The Columbus Dispatch just came out with a new poll in OH on the presidential race showing Obama leading Romney by 50% to 48%. Being the number geek I am, I decided to check through the crosstabs to get a better understanding of what was happening. I came across something very interesting where they reported on how the vote has shifted since 2008. They show 5% of McCain's voters shifting to Obama and 11% of Obama's 2008 voters shifting to Romney. They also reported on third party votes and those who did not vote in 2008 but are planning on voting in 2012.
When checking their 2008 numbers I came across a discrepancy. The actual vote totals in 2008 in OH were 51.4% for Obama, 46.8% for McCain and 1.8% for other candidates. However, ignoring the 2008 nonvoters, the Dispatch poll has Obama at 52.9% in 2008, McCain at 44.8%, and other candidates at 2.2%. That is an undercount of McCain votes by 2.0%, an overestimate of Obama votes by 1.6%, and an overestimate of other votes by 0.4%.
If you readjust the numbers according to the real 2008 votes, it flips the final results of the poll. (I am including their polling of 2008 nonvoters in the final total.) Assuming party shifts are correct, correcting for the 2008 number will give Romney a lead of 49.5% to Obama's 48.6%.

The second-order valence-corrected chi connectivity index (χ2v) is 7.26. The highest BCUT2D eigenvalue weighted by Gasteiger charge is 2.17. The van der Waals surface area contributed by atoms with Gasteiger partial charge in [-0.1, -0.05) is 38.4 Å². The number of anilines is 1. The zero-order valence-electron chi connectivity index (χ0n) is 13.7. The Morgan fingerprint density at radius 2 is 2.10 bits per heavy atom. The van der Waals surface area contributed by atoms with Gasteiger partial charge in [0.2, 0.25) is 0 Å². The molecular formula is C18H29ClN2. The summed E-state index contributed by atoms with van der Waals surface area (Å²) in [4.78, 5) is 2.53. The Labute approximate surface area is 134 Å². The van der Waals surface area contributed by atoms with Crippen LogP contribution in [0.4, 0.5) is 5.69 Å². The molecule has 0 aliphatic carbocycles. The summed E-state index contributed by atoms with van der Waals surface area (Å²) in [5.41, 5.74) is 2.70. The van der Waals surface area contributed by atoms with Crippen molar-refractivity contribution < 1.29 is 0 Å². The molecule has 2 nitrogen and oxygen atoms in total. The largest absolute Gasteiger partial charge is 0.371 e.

Please note that this is NOT unskewing the polls for party ID. I am readjusting the percents according to known real numbers. We know what the real vote was in 2008, so if current polling doesn't match those numbers then it is a verifiable, correctable, systematic sampling error.
Finally, another thing smells fishy about the crosstabs. They indicate that people who did not vote in 2008 but plan to vote in 2012 are breaking for Obama by 57% to 36% with 7% going to other candidates. But we know GOP turnout was depressed in 2008. In other words, there were a lot of republicans who did not vote for president in 2008, but enthusiasm for Romney is greater this time around than for McCain. While there are a lot of first time young voters attracted to Obama to account for his portion of the 2008 nonvoters, a split of 57%/36% seems way to big. Unfortunately, there is no way to objectively double check those numbers. (I did not correct for this in my analysis above.)
I have not looked through other poll crosstabs to check their 2008 vote split. I don't know if I will have time.
Bottom line is that, in this one poll, Ohio is a lot closer than some media are reporting. Correcting in just this polls flips the race by about 4%. And, of course, it will all come down to turnout. No matter what the polls say now, we need to get our people to vote.